Monday, July 20, 2009

Why I paid $20 for a water bottle

I don't drink enough water. This morning I had four plastic, disposable water bottles in various places around my office. I save them from meetings with the goal of refilling them and being better about hydration (that's important you know). They're usually forgotten; my goal remains unaccomplished and my office looks even more cluttered.

On Saturday I bought a $20 water bottle.

I buy little 3x5 Moleskine notebooks and carry one with me everywhere I go. It costs $11.

Why does someone pay $20 for a hollow piece of metal with a lid or pay $11 for what essentially amounts to a stack of paper and a rubber band?

People pay a premium for brands for a number of reasons, but one of the main reasons is because they can drive people to act on their purchases. Allow me to explain.

I could jot down random thoughts and ideas on just about anything. Why pay $11 for a Moleskine notebook? It doesn't make me a better writer - but the brand and story behind the notebooks makes me want to write.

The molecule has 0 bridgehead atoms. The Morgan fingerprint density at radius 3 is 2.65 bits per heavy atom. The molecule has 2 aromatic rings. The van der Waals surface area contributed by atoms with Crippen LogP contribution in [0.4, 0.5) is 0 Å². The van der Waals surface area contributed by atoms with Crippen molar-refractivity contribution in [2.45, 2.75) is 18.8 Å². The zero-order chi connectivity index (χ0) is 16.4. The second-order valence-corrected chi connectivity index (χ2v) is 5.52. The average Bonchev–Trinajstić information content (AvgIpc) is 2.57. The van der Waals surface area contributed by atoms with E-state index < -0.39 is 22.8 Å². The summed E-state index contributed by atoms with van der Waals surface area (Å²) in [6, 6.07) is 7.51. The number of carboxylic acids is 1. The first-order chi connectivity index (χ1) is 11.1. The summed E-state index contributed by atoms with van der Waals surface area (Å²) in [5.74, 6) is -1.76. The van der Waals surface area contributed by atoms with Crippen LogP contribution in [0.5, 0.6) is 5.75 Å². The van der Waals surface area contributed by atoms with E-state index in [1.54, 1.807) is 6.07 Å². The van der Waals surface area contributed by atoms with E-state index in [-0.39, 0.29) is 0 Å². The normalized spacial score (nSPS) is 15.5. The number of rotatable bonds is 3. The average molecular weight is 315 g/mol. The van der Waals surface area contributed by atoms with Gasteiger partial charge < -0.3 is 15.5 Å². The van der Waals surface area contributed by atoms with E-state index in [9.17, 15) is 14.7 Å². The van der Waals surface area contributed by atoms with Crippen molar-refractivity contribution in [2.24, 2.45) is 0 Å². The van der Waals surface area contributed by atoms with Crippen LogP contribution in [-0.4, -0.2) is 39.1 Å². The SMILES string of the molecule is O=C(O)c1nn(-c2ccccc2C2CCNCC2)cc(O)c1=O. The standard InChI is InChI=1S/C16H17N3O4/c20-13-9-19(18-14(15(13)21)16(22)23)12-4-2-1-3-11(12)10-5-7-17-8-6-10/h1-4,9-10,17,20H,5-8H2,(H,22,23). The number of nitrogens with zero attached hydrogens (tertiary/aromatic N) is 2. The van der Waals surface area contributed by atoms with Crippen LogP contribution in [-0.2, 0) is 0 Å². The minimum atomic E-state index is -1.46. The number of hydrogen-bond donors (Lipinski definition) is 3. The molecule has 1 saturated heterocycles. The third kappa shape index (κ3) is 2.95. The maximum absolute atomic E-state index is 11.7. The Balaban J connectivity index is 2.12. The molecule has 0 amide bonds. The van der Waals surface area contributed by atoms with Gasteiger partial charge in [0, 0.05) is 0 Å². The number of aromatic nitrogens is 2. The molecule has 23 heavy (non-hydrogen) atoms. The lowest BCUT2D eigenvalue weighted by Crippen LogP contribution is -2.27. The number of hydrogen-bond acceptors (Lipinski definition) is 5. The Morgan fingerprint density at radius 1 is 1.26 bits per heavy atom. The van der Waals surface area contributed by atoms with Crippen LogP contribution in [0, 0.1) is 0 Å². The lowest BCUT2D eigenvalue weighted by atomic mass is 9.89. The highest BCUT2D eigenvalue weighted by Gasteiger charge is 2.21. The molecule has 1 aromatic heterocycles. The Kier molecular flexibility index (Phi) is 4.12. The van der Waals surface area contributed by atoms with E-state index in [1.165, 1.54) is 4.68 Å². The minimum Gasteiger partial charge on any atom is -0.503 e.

I had plenty of water bottles sitting in my office that would have served the purpose of providing me with water that I never filled. Now that I have a nice, stainless steel water bottle I drain the thing probably three or four times a day.

Which is worth more: A spiral notebook that costs a dollar that I never write in, or an expensive notebook that I love filling with thoughts, notes, goals and lists? As a consumer, I'm willing to pay more for products/brands that inspire or engage me in some way or another.

If someone gets a pair of running shoes they're excited about, they're more likely to go running.
If someone gets the nicer paintbrushes, they may spend more time working at their painting.
If someone is excited about their water bottle, maybe they'll drink more water.

The challenge for companies is to create brands and products that engage and inspire so people are willing to pay more.

What brands/products do you get excited about? Are there any that inspire you? Let me know in the comments.

Moleskine photo courtesy of Flickr.